It origined from the humbling realisation that he, the son of a poor farmer, through sheer hard work and a die-hard perseverance, had turned himself into a very rare breed, a fine exponent of the English language, one among the miniscule five per cent of Indians who could write and speak in perfect English.

It was this humbling thought that made him feel omnipotent, filled his heart and mind with great Herculean power, made him feel immensely worthwhile, and helped him to tackle headlong all of life’s problems.

He vowed to pass on this power to one and all, especially to students whose backgrounds were quite similar to his, who, though they hailed from impoverished households, had a fire in their bellies and big dreams in their hearts.

It was this audience that he craved for and dedicated his life towards.

He felt powerful, he felt worthy. Now he wanted others to feel so.

©neelanilpanicker2011 #fiction #shortstory #reena’sexplorationchallengeweeksix#powerful#1884words

10 thoughts on “neelwrites/flymehigh/reena’sexplorationchallenge#week6#1884words/10/05/2017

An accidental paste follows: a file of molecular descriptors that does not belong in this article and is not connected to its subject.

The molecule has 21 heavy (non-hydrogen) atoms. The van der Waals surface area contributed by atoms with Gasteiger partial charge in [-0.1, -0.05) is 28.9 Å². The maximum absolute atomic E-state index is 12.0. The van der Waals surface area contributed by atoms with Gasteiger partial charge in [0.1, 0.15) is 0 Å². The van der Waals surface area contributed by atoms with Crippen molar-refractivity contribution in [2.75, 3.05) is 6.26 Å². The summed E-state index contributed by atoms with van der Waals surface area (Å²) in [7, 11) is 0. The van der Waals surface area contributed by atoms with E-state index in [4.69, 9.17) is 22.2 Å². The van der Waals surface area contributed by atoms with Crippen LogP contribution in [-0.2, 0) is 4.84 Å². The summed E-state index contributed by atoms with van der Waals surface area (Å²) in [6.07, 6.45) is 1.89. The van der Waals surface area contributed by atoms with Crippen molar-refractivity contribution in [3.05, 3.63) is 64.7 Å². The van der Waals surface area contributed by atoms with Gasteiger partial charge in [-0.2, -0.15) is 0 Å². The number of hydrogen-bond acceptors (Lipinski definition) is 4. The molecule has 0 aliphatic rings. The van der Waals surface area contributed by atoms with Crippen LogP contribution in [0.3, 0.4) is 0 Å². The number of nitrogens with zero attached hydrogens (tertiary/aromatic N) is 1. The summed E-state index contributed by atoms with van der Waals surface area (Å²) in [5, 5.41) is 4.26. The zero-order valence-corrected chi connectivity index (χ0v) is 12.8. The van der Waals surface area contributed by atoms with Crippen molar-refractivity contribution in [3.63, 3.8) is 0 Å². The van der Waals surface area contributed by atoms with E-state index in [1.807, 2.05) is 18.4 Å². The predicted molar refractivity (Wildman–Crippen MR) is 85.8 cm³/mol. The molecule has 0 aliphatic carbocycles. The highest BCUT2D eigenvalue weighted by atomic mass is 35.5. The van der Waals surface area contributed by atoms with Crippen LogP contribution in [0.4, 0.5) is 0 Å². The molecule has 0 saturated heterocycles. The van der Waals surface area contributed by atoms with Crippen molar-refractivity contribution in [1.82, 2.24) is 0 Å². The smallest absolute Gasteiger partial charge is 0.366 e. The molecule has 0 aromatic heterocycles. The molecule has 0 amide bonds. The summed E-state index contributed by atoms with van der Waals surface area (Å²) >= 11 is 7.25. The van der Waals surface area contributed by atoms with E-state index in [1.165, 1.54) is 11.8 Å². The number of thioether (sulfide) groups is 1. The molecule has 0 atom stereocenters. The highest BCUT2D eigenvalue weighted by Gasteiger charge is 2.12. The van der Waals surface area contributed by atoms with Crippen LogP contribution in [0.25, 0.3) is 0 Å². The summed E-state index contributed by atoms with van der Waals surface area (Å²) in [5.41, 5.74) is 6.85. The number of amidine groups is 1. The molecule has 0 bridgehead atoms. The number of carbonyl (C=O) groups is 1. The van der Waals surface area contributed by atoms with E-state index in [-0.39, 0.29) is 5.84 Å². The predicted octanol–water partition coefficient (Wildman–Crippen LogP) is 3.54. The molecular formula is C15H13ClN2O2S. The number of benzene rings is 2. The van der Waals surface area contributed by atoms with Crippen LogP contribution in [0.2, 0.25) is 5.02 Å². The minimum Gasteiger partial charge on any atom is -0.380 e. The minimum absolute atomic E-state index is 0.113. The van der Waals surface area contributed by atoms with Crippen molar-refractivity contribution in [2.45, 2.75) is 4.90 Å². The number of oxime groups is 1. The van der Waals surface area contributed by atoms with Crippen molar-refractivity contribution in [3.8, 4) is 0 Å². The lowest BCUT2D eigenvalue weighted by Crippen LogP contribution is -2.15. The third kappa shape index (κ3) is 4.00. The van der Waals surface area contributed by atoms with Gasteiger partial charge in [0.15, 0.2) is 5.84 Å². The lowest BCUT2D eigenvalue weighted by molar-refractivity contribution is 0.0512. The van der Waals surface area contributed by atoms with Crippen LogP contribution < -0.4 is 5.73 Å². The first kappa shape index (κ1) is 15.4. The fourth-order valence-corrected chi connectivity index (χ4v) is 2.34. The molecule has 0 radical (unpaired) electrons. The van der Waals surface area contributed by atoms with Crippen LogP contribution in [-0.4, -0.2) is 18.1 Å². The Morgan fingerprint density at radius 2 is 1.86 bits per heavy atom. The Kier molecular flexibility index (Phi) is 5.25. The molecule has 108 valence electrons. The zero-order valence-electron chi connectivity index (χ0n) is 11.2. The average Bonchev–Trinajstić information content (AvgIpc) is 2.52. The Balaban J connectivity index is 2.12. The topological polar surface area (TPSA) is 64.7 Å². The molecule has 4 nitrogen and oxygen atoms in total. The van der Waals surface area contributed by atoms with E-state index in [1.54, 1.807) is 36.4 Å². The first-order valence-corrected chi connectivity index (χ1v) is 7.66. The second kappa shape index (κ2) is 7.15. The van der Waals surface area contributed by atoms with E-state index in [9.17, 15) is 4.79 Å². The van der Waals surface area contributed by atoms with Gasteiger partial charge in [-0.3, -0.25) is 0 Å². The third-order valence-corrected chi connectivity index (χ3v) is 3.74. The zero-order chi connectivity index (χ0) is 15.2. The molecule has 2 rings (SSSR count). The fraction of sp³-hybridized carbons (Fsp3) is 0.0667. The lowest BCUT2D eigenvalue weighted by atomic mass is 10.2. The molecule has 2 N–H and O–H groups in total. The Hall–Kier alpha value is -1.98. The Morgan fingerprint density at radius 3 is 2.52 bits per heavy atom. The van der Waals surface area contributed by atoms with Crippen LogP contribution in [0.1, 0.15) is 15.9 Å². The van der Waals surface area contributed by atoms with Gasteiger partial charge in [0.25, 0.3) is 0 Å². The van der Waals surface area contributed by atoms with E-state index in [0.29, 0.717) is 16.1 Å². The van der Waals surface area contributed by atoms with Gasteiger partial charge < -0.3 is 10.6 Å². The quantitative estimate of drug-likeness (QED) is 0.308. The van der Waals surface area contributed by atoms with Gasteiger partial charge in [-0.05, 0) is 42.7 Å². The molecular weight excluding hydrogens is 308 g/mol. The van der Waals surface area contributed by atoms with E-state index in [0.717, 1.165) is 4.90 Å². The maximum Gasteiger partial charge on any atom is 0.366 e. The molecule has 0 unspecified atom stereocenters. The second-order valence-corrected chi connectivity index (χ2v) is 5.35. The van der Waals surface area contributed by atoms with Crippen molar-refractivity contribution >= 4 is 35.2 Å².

1. There are deep insights in this story, about the field of education, or the present state of any other profession.There is one more breed of teachers – those who would like to enter the field of education after a corporate career, but are not encouraged for a Ph.D or teaching job, on grounds of age or lack of teaching experience. The overarching theme in all sectors is a lack of jobs, too many applicants and resultant conditions imposed.

    Liked by 1 person

    1. I know what you mean. The teaching profession has gone the commercial route and a class hierarchy has developed wherein things like who you know and where you come from are more considered more important than how well you teach.